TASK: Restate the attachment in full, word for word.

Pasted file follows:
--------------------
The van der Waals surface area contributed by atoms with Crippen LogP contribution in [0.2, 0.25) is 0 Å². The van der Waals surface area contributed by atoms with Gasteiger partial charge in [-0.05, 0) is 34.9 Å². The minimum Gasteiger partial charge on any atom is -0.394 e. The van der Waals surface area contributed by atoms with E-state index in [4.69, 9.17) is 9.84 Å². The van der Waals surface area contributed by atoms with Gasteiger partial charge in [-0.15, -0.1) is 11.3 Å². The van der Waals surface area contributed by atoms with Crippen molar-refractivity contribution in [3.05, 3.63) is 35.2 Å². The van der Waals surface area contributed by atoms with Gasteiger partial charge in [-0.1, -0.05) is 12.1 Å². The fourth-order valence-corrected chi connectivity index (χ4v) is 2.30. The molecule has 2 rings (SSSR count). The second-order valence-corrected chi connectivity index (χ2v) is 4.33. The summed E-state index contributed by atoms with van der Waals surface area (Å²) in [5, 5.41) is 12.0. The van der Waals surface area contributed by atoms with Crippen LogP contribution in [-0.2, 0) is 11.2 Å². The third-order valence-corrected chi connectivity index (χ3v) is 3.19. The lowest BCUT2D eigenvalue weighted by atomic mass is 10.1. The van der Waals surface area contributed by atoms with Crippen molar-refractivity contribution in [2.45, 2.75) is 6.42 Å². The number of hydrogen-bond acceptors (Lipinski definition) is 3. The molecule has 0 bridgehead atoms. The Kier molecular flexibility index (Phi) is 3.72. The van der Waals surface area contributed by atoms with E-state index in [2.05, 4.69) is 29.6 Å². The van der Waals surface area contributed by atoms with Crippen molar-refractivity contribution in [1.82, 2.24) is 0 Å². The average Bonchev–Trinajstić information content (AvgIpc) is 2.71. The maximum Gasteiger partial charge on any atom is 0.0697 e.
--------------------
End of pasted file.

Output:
The van der Waals surface area contributed by atoms with Crippen LogP contribution in [0.2, 0.25) is 0 Å². The van der Waals surface area contributed by atoms with Gasteiger partial charge in [-0.05, 0) is 34.9 Å². The minimum Gasteiger partial charge on any atom is -0.394 e. The van der Waals surface area contributed by atoms with E-state index in [4.69, 9.17) is 9.84 Å². The van der Waals surface area contributed by atoms with Gasteiger partial charge in [-0.15, -0.1) is 11.3 Å². The van der Waals surface area contributed by atoms with Crippen molar-refractivity contribution in [3.05, 3.63) is 35.2 Å². The van der Waals surface area contributed by atoms with Gasteiger partial charge in [-0.1, -0.05) is 12.1 Å². The fourth-order valence-corrected chi connectivity index (χ4v) is 2.30. The molecule has 2 rings (SSSR count). The second-order valence-corrected chi connectivity index (χ2v) is 4.33. The summed E-state index contributed by atoms with van der Waals surface area (Å²) in [5, 5.41) is 12.0. The van der Waals surface area contributed by atoms with Crippen LogP contribution in [-0.2, 0) is 11.2 Å². The third-order valence-corrected chi connectivity index (χ3v) is 3.19. The lowest BCUT2D eigenvalue weighted by atomic mass is 10.1. The van der Waals surface area contributed by atoms with Crippen molar-refractivity contribution in [2.45, 2.75) is 6.42 Å². The number of hydrogen-bond acceptors (Lipinski definition) is 3. The molecule has 0 bridgehead atoms. The Kier molecular flexibility index (Phi) is 3.72. The van der Waals surface area contributed by atoms with E-state index in [2.05, 4.69) is 29.6 Å². The van der Waals surface area contributed by atoms with Crippen molar-refractivity contribution in [1.82, 2.24) is 0 Å². The average Bonchev–Trinajstić information content (AvgIpc) is 2.71. The maximum Gasteiger partial charge on any atom is 0.0697 e.